[Science news] -Revision of the genus Psychotria (Rubiaceae) in West and Central Africa

Meise Botanic Garden recently published a major contribution to the study of the African flora, on the West and Central African species of Psychotria. There are several hundred Psychotria species in tropical areas worldwide. They are very diverse, ranging from low creeping herbs to medium-sized trees, although most are shrubs. They are often dominant in rainforest undergrowth, and as many are sensitive to habitat degradation, they are good indicators of forest quality.

Some show remarkable adaptations, such as bacterial leaf symbiosis, litter-gathering, or flagelliflory (where flowers are borne on hanging, whip-like stems).


Olivier Lachenaud, researcher at Meise Botanic Garden, has studied Psychotria species for 14 years, both in European herbaria and in the field in Africa. His work, published in Opera Botanica Belgica, is the first regional treatment of the genus since the 1960s, and presents current knowledge on the taxonomy, morphology, ecology, distribution, and local names and uses of the species. All 240 Psychotria species known from West and Central Africa are covered, 85 of which are new to science. All are described, with distribution maps and black-and-white illustrations. Most also have colour photographs.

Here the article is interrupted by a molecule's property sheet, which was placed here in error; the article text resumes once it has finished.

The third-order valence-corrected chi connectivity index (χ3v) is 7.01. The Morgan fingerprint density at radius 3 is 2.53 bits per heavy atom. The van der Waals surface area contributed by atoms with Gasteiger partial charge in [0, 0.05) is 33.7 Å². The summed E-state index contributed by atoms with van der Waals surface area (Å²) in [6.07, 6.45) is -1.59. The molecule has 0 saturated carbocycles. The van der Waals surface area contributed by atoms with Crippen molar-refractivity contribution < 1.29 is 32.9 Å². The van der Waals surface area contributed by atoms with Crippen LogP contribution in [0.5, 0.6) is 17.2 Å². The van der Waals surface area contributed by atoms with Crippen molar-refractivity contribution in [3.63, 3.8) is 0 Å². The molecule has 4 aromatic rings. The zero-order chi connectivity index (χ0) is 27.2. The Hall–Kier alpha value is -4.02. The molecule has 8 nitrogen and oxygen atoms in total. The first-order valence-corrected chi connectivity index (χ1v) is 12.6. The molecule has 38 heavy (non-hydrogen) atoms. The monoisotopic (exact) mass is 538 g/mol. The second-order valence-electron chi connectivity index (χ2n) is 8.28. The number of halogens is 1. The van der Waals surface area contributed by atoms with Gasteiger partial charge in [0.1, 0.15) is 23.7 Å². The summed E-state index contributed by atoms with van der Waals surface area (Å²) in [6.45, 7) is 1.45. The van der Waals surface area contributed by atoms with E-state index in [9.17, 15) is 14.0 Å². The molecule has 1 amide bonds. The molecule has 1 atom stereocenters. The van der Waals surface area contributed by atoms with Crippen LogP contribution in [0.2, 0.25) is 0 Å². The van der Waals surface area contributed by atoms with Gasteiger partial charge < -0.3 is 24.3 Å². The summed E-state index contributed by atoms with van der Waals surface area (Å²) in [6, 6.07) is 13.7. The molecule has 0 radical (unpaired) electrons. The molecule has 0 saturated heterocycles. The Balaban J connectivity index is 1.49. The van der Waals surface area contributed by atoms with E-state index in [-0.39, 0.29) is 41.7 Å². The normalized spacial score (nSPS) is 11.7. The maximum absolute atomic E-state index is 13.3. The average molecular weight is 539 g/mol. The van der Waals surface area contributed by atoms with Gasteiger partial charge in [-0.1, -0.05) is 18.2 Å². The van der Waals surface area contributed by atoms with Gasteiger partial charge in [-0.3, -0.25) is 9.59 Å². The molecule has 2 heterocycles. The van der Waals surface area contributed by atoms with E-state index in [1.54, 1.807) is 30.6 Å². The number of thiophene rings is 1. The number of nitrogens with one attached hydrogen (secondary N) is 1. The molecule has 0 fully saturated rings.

This work will be of great help to botanists in the region, and will hopefully stimulate interest in the study and conservation of these plants, about which much remains to be discovered.